[RFCs/IDs] [Plain Text]


Network Working Group                                       R. Braden
Request for Comments: 1127                                        ISI
                                                         October 1989

              A Perspective on the Host Requirements RFCs

Status of This Memo

   This RFC is for information only; it does not constitute a standard,
   draft standard, or proposed standard, and it does not define a
   protocol.  Distribution of this memo is unlimited.


   This RFC contains an informal summary of the discussions and
   conclusions of the IETF Working Group on Host Requirements while it
   was preparing the Host Requirements RFCs.  This summary has several
   purposes: (1) to inform the community of host protocol issues that
   need further work; (2) to preserve some history and context as a
   starting point for future revision efforts; and (3) to provide some
   insight into the results of the Host Requirements effort.


   A working group of the Internet Engineering Task Force (IETF) has
   recently completed and published a monumental standards document on
   software requirements for Internet hosts [RFC-1122, RFC-1123].  This
   document has been published as two RFC's: "Requirements for Internet
   Hosts -- Communication Layers", referred to here as "HR-CL", and
   "Requirements for Internet Hosts -- Application and Support",
   referred to here as "HR-AS".  Together, we refer to them as the Host
   Requirements RFCs, or "HR RFCs".

   Creation of the Host Requirements document required the dedicated
   efforts of about 20 Internet experts, with significant contributions
   from another 20.  The Host Requirements working group held 7 formal
   meetings over the past 20 months, and exchanged about 3 megabytes of
   electronic mail.  The HR RFCs went through approximate 20 distinct

   This group of people struggled with a broad range of issues in host
   implementations of the Internet protocols, attempting to reconcile
   theoretical and architectural concerns with the sometimes conflicting
   imperatives of the real world.  The present RFC recaps the results of
   this struggle, with the issues that were settled and those that
   remain for future work.  This exegesis has several goals:

Braden                                                          [Page 1]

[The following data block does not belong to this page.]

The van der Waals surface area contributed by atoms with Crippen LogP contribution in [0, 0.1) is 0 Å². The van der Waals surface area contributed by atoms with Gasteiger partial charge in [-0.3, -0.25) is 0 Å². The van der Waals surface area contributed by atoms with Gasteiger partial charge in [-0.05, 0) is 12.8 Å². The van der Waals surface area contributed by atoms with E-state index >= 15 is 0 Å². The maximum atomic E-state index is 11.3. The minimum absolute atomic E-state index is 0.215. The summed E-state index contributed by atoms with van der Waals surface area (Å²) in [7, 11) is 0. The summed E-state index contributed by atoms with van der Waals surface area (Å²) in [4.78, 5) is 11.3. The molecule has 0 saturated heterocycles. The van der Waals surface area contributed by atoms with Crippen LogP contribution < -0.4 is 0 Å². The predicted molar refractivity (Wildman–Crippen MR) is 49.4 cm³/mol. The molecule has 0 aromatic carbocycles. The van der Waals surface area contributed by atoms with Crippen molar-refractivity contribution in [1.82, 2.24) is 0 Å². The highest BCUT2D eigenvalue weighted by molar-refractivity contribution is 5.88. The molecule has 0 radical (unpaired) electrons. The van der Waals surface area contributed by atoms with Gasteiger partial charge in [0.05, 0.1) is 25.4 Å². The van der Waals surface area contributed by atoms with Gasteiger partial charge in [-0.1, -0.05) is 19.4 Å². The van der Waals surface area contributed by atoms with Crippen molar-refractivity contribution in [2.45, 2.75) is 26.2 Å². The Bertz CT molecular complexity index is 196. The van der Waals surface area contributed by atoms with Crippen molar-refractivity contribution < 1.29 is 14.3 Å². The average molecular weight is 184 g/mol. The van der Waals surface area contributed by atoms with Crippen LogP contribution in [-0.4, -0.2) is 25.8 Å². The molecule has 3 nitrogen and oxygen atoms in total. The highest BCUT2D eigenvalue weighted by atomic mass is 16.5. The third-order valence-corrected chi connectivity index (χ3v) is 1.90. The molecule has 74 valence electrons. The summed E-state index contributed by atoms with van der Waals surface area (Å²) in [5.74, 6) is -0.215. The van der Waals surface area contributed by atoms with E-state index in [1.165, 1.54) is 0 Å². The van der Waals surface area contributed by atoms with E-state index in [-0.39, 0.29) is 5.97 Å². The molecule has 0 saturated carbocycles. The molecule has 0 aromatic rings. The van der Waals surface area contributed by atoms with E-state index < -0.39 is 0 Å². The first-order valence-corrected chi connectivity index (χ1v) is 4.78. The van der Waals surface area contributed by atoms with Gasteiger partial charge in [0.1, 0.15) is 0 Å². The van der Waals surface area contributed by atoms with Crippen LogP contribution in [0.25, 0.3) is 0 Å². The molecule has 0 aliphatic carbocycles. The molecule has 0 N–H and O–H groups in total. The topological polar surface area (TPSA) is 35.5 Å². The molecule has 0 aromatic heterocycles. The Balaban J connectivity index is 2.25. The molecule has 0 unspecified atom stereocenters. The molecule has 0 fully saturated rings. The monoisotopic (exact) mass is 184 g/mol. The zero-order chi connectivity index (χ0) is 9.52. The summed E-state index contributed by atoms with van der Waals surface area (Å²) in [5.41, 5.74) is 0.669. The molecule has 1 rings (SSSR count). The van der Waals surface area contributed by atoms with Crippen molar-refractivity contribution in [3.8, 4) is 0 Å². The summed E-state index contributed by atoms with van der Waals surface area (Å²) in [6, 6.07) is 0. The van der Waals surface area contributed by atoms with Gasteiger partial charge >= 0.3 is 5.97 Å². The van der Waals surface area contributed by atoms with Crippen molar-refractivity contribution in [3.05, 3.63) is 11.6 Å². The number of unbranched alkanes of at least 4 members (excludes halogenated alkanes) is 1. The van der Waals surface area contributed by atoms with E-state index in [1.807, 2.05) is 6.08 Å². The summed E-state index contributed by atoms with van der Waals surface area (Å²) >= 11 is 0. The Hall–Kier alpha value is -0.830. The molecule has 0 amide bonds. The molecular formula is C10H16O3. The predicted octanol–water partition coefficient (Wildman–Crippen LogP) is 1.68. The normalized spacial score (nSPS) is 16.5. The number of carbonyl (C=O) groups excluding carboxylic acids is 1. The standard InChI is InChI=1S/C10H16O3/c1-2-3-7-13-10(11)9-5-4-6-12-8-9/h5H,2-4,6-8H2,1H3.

RFC 1127           Perspective on Host Requirements         October 1989

   (1)  to give the Internet technical community some insight into the
        results of the host requirements effort;

   (2)  to inform the community of areas that need further work; and

   (3)  to preserve some history and context of the effort as a starting
        point for a future revision.


   The basic purpose of the Host Requirements RFCs is to define the
   requirements for Internet host software.  However, the document goes
   far beyond a simple prescription of requirements, to include:

   (a)  a bibliography of the documents essential to an implementor;

   (b)  corrections and updates to the original standards RFC's;

   (c)  material to fill gaps in the previous specifications;

   (d)  limitations on implementation choices, where appropriate;

   (e)  clarification of important issues and the intent of the
        protocols; and

   (f)  documentation of known solutions to recurring problems as well
        as implementation hints.

   Broadly speaking, the Host Requirements working group started from
   the following goals for Internet host software:

   (1)  Interoperability

   (2)  Extensibility

   (3)  Functionality

   (4)  Efficiency

   (5)  Architectural Purity

   Of these, interoperability was clearly preeminent, while
   architectural purity had the lowest priority.  It is more difficult
   to assign relative importance to extensibility, functionality, and
   efficiency, as it varied from one topic to another.

   At a more technical level, the working group pursued a set of general
   goals that included the following:

Braden                                                          [Page 2]

RFC 1127           Perspective on Host Requirements         October 1989

   *    Discourage hosts from unexpectedly acting as gateways.

   *    Discourage the use of bad IP addresses.

   *    Eliminate broadcast storms.

   *    Discourage gratuitous Address Mask Reply messages.

   *    Facilitate the use IP Type-of-Service for routing and queueing.

   *    Encourage implementations of IP multicasting.

   *    Encourage TCP connection robustness.

   *    Encourage (mandate!) implementation of known TCP performance

   *    Encourage user interfaces that support the full capabilities of
        the protocols.

   *    Encourage more complete implementations of FTP.

   *    Encourage robust mail delivery

   *    Discourage the sour